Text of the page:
A core responsibility of organizational leaders in a world of increasing competition for best talents is positioning right persons and plans for sustainable growth and progress of their respective organizations. However, attracting top talents for key positions is meaningless if it is not backed by winning retention or succession strategies. This paper aims to assess succession management techniques in the Nzema East District (NED) of Ghana to determine incumbent reliability on its own succession knowledge, practice and sustainability.
Through a cross-organizational investigation, this study used qualitative approaches to explore succession knowledge and practice as they relate to effective management and sustainability of selected NED organizations. In all, 60 purposively selected participants were involved in the study.
This study revealed not only that most NED organizational leaders have no succession plans but also that some senior management officials of these organizations, much as their subordinates, lack knowledge and practice of the concept altogether. It also emerged that a leadership succession paradox, where management expressed profound interest in succession planning (SP) learning and practice, adopting SP as a strategic tool and in using SP as insurance for sustainability of NED firms, but presides over the contrary, characterized much of NED management activity.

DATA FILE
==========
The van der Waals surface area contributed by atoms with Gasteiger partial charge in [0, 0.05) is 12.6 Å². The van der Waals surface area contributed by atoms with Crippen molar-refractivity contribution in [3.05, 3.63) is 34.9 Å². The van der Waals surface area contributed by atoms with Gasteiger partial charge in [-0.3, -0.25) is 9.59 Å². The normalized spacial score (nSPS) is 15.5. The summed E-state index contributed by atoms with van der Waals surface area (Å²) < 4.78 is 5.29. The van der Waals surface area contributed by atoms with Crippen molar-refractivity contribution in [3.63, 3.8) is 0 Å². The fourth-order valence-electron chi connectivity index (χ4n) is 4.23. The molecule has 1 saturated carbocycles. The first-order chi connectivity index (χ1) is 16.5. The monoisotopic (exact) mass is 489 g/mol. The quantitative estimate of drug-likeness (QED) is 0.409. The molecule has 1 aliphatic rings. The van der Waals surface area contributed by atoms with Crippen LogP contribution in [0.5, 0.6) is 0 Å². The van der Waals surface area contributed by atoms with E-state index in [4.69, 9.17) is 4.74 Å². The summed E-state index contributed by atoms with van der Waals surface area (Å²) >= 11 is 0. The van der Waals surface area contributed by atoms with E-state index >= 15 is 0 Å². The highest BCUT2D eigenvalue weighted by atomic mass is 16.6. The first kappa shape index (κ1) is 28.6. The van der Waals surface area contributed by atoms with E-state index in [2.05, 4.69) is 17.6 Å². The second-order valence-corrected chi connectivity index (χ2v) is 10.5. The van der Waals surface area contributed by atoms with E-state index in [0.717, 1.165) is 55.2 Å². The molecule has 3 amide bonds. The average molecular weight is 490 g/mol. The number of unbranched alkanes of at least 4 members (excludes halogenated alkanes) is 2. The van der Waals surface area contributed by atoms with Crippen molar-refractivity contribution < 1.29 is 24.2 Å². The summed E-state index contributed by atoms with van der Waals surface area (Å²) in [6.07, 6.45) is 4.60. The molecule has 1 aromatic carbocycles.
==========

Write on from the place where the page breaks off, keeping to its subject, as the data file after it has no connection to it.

As a case study, this research is limited in terms of generalizability, but its implications are quite limitless.
The originality of this study lies in an emerging leadership succession paradox where business executives advocate what, in practice and theory, they are themselves opposed to. Contrary to the logic that we practice what we learn, succession management in NED organizations is not only unethical but also paradoxical. This study has not been published and is not being considered for publication anywhere else.
Kpinpuo, S.D., Antwi, J. and Akparep, J.Y. (2023), "Succession management and corporate sustainability in Ghana: a leadership succession paradox", Industrial and Commercial Training, Vol. 55 No. 1, pp. 124-142. https://doi.org/10.1108/ICT-09-2021-0067
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